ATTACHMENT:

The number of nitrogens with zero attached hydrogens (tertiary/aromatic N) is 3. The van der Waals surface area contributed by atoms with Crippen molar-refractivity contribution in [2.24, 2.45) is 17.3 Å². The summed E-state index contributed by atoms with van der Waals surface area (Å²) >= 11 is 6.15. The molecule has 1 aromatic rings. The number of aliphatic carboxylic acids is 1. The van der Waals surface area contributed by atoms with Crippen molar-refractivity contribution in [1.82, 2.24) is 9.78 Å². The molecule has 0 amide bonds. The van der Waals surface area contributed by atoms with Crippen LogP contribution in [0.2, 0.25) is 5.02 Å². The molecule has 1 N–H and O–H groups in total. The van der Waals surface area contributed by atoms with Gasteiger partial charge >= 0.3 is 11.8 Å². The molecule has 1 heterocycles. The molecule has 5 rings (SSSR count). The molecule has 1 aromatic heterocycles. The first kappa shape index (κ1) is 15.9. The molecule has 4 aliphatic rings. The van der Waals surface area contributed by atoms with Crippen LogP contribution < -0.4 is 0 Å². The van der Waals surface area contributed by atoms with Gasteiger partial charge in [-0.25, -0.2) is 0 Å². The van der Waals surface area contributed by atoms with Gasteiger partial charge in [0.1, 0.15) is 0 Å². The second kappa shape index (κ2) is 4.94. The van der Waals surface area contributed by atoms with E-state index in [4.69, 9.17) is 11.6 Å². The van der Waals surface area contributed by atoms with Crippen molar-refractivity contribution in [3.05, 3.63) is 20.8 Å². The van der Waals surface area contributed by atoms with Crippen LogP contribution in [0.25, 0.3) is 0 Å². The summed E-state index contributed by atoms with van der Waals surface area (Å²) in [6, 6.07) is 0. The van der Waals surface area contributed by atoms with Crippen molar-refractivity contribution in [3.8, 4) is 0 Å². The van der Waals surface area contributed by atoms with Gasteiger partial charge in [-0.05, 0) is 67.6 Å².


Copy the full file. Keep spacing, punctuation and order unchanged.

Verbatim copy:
The number of nitrogens with zero attached hydrogens (tertiary/aromatic N) is 3. The van der Waals surface area contributed by atoms with Crippen molar-refractivity contribution in [2.24, 2.45) is 17.3 Å². The summed E-state index contributed by atoms with van der Waals surface area (Å²) >= 11 is 6.15. The molecule has 1 aromatic rings. The number of aliphatic carboxylic acids is 1. The van der Waals surface area contributed by atoms with Crippen molar-refractivity contribution in [1.82, 2.24) is 9.78 Å². The molecule has 0 amide bonds. The van der Waals surface area contributed by atoms with Crippen LogP contribution in [0.2, 0.25) is 5.02 Å². The molecule has 1 N–H and O–H groups in total. The van der Waals surface area contributed by atoms with Gasteiger partial charge >= 0.3 is 11.8 Å². The molecule has 1 heterocycles. The molecule has 5 rings (SSSR count). The molecule has 1 aromatic heterocycles. The first kappa shape index (κ1) is 15.9. The molecule has 4 aliphatic rings. The van der Waals surface area contributed by atoms with Crippen LogP contribution < -0.4 is 0 Å². The van der Waals surface area contributed by atoms with Gasteiger partial charge in [-0.25, -0.2) is 0 Å². The van der Waals surface area contributed by atoms with Gasteiger partial charge in [0.1, 0.15) is 0 Å². The second kappa shape index (κ2) is 4.94. The van der Waals surface area contributed by atoms with E-state index in [4.69, 9.17) is 11.6 Å². The van der Waals surface area contributed by atoms with Crippen molar-refractivity contribution in [3.05, 3.63) is 20.8 Å². The van der Waals surface area contributed by atoms with Crippen LogP contribution in [0.25, 0.3) is 0 Å². The summed E-state index contributed by atoms with van der Waals surface area (Å²) in [6, 6.07) is 0. The van der Waals surface area contributed by atoms with Crippen molar-refractivity contribution in [3.8, 4) is 0 Å². The van der Waals surface area contributed by atoms with Gasteiger partial charge in [-0.05, 0) is 67.6 Å².